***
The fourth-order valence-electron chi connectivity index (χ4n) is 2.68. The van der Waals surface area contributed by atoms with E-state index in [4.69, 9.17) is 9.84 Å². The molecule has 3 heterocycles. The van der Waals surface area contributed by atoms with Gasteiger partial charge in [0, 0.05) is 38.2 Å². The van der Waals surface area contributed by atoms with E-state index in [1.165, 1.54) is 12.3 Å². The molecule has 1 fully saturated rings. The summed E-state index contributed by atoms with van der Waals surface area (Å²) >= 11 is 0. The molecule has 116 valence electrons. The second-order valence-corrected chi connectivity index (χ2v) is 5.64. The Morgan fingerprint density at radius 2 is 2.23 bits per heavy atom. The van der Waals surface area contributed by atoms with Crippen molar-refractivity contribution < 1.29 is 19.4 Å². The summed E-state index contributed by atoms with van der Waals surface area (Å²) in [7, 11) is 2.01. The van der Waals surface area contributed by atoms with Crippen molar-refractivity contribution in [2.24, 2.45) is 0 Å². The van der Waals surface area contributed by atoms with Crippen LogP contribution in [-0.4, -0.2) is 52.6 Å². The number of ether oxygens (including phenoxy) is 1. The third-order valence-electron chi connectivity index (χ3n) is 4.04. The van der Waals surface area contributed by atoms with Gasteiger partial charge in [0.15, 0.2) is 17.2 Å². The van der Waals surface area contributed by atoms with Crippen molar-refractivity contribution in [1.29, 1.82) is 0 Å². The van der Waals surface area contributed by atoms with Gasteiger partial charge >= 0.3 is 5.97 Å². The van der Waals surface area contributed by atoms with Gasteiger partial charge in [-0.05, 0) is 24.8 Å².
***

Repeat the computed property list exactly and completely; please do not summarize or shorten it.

The fourth-order valence-electron chi connectivity index (χ4n) is 2.68. The van der Waals surface area contributed by atoms with E-state index in [4.69, 9.17) is 9.84 Å². The molecule has 3 heterocycles. The van der Waals surface area contributed by atoms with Gasteiger partial charge in [0, 0.05) is 38.2 Å². The van der Waals surface area contributed by atoms with E-state index in [1.165, 1.54) is 12.3 Å². The molecule has 1 fully saturated rings. The summed E-state index contributed by atoms with van der Waals surface area (Å²) >= 11 is 0. The molecule has 116 valence electrons. The second-order valence-corrected chi connectivity index (χ2v) is 5.64. The Morgan fingerprint density at radius 2 is 2.23 bits per heavy atom. The van der Waals surface area contributed by atoms with Crippen molar-refractivity contribution < 1.29 is 19.4 Å². The summed E-state index contributed by atoms with van der Waals surface area (Å²) in [7, 11) is 2.01. The van der Waals surface area contributed by atoms with Crippen molar-refractivity contribution in [2.24, 2.45) is 0 Å². The van der Waals surface area contributed by atoms with Crippen LogP contribution in [-0.4, -0.2) is 52.6 Å². The number of ether oxygens (including phenoxy) is 1. The third-order valence-electron chi connectivity index (χ3n) is 4.04. The van der Waals surface area contributed by atoms with Gasteiger partial charge in [0.15, 0.2) is 17.2 Å². The van der Waals surface area contributed by atoms with Crippen molar-refractivity contribution in [1.29, 1.82) is 0 Å². The van der Waals surface area contributed by atoms with Gasteiger partial charge >= 0.3 is 5.97 Å². The van der Waals surface area contributed by atoms with Gasteiger partial charge in [-0.05, 0) is 24.8 Å².